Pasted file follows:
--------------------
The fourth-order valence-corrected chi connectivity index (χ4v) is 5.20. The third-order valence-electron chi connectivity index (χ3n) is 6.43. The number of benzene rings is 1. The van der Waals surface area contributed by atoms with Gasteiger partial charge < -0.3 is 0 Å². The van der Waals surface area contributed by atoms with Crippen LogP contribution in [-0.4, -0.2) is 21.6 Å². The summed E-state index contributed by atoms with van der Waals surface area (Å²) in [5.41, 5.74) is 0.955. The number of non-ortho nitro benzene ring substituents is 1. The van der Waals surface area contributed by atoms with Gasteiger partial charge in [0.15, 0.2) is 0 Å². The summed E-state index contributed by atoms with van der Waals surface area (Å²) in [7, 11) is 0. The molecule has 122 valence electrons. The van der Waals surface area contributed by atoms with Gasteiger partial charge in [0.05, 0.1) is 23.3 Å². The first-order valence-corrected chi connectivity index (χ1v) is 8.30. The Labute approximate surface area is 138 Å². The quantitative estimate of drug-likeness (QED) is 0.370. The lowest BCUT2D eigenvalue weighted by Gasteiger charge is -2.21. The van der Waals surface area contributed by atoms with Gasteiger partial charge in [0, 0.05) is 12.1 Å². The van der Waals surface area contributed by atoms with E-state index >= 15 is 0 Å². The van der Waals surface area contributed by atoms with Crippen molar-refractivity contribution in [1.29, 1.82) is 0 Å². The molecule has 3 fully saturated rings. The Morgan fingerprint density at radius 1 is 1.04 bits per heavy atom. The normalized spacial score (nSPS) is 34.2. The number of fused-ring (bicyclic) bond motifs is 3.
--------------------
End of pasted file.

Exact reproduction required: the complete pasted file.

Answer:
The fourth-order valence-corrected chi connectivity index (χ4v) is 5.20. The third-order valence-electron chi connectivity index (χ3n) is 6.43. The number of benzene rings is 1. The van der Waals surface area contributed by atoms with Gasteiger partial charge < -0.3 is 0 Å². The van der Waals surface area contributed by atoms with Crippen LogP contribution in [-0.4, -0.2) is 21.6 Å². The summed E-state index contributed by atoms with van der Waals surface area (Å²) in [5.41, 5.74) is 0.955. The number of non-ortho nitro benzene ring substituents is 1. The van der Waals surface area contributed by atoms with Gasteiger partial charge in [0.15, 0.2) is 0 Å². The summed E-state index contributed by atoms with van der Waals surface area (Å²) in [7, 11) is 0. The molecule has 122 valence electrons. The van der Waals surface area contributed by atoms with Gasteiger partial charge in [0.05, 0.1) is 23.3 Å². The first-order valence-corrected chi connectivity index (χ1v) is 8.30. The Labute approximate surface area is 138 Å². The quantitative estimate of drug-likeness (QED) is 0.370. The lowest BCUT2D eigenvalue weighted by Gasteiger charge is -2.21. The van der Waals surface area contributed by atoms with Gasteiger partial charge in [0, 0.05) is 12.1 Å². The van der Waals surface area contributed by atoms with E-state index >= 15 is 0 Å². The van der Waals surface area contributed by atoms with Crippen molar-refractivity contribution in [1.29, 1.82) is 0 Å². The molecule has 3 fully saturated rings. The Morgan fingerprint density at radius 1 is 1.04 bits per heavy atom. The normalized spacial score (nSPS) is 34.2. The number of fused-ring (bicyclic) bond motifs is 3.